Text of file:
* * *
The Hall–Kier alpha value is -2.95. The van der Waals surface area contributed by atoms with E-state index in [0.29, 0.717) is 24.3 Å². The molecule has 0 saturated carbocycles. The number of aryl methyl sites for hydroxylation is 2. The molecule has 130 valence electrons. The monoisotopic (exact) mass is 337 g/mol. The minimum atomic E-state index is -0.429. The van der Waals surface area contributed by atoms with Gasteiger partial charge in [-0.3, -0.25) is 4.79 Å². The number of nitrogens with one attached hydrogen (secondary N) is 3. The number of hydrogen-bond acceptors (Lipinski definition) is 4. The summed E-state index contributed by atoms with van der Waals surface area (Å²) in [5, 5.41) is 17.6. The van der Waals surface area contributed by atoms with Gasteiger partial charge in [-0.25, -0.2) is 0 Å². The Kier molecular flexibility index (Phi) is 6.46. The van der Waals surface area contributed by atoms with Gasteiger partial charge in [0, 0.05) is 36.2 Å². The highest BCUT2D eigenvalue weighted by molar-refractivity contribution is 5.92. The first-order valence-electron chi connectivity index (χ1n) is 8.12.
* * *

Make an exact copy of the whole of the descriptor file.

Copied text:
The Hall–Kier alpha value is -2.95. The van der Waals surface area contributed by atoms with E-state index in [0.29, 0.717) is 24.3 Å². The molecule has 0 saturated carbocycles. The number of aryl methyl sites for hydroxylation is 2. The molecule has 130 valence electrons. The monoisotopic (exact) mass is 337 g/mol. The minimum atomic E-state index is -0.429. The van der Waals surface area contributed by atoms with Gasteiger partial charge in [-0.3, -0.25) is 4.79 Å². The number of nitrogens with one attached hydrogen (secondary N) is 3. The number of hydrogen-bond acceptors (Lipinski definition) is 4. The summed E-state index contributed by atoms with van der Waals surface area (Å²) in [5, 5.41) is 17.6. The van der Waals surface area contributed by atoms with Gasteiger partial charge in [-0.25, -0.2) is 0 Å². The Kier molecular flexibility index (Phi) is 6.46. The van der Waals surface area contributed by atoms with Gasteiger partial charge in [0, 0.05) is 36.2 Å². The highest BCUT2D eigenvalue weighted by molar-refractivity contribution is 5.92. The first-order valence-electron chi connectivity index (χ1n) is 8.12.